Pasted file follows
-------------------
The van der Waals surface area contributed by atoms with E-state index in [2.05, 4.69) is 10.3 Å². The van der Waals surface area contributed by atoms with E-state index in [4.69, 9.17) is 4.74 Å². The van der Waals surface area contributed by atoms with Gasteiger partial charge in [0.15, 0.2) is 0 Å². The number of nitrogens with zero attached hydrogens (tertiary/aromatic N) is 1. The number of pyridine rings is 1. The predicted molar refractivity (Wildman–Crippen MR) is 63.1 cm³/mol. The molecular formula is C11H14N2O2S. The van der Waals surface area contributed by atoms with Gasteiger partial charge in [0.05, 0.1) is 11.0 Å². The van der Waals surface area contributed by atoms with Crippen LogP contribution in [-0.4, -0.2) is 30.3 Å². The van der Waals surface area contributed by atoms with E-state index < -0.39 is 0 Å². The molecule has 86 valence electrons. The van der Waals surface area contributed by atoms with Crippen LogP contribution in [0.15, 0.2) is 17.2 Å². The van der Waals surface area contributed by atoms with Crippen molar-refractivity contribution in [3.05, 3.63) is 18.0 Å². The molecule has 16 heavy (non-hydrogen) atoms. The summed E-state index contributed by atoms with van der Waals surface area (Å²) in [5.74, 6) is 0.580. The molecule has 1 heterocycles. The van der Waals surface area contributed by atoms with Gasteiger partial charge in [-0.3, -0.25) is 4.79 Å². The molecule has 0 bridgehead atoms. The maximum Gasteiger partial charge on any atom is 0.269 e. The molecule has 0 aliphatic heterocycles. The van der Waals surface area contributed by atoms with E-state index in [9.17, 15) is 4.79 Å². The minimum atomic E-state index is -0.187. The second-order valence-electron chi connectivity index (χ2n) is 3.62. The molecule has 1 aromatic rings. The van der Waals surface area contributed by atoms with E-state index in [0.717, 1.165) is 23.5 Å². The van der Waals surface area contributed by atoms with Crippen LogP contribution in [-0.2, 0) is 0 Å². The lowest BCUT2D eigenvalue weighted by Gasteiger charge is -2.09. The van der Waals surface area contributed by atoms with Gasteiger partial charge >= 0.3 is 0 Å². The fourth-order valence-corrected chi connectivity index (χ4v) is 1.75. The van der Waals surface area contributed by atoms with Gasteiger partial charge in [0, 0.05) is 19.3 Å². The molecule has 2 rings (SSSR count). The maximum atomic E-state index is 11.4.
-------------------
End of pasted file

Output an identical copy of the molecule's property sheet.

The van der Waals surface area contributed by atoms with E-state index in [2.05, 4.69) is 10.3 Å². The van der Waals surface area contributed by atoms with E-state index in [4.69, 9.17) is 4.74 Å². The van der Waals surface area contributed by atoms with Gasteiger partial charge in [0.15, 0.2) is 0 Å². The number of nitrogens with zero attached hydrogens (tertiary/aromatic N) is 1. The number of pyridine rings is 1. The predicted molar refractivity (Wildman–Crippen MR) is 63.1 cm³/mol. The molecular formula is C11H14N2O2S. The van der Waals surface area contributed by atoms with Gasteiger partial charge in [0.05, 0.1) is 11.0 Å². The van der Waals surface area contributed by atoms with Crippen LogP contribution in [-0.4, -0.2) is 30.3 Å². The van der Waals surface area contributed by atoms with E-state index < -0.39 is 0 Å². The molecule has 86 valence electrons. The van der Waals surface area contributed by atoms with Crippen LogP contribution in [0.15, 0.2) is 17.2 Å². The van der Waals surface area contributed by atoms with Crippen molar-refractivity contribution in [3.05, 3.63) is 18.0 Å². The molecule has 16 heavy (non-hydrogen) atoms. The summed E-state index contributed by atoms with van der Waals surface area (Å²) in [5.74, 6) is 0.580. The molecule has 1 heterocycles. The van der Waals surface area contributed by atoms with Gasteiger partial charge in [-0.3, -0.25) is 4.79 Å². The molecule has 0 bridgehead atoms. The maximum Gasteiger partial charge on any atom is 0.269 e. The molecule has 0 aliphatic heterocycles. The van der Waals surface area contributed by atoms with E-state index in [9.17, 15) is 4.79 Å². The minimum atomic E-state index is -0.187. The second-order valence-electron chi connectivity index (χ2n) is 3.62. The molecule has 1 aromatic rings. The van der Waals surface area contributed by atoms with E-state index in [0.717, 1.165) is 23.5 Å². The van der Waals surface area contributed by atoms with Crippen LogP contribution in [-0.2, 0) is 0 Å². The lowest BCUT2D eigenvalue weighted by Gasteiger charge is -2.09. The van der Waals surface area contributed by atoms with Gasteiger partial charge >= 0.3 is 0 Å². The fourth-order valence-corrected chi connectivity index (χ4v) is 1.75. The van der Waals surface area contributed by atoms with Gasteiger partial charge in [0, 0.05) is 19.3 Å². The molecule has 2 rings (SSSR count). The maximum atomic E-state index is 11.4.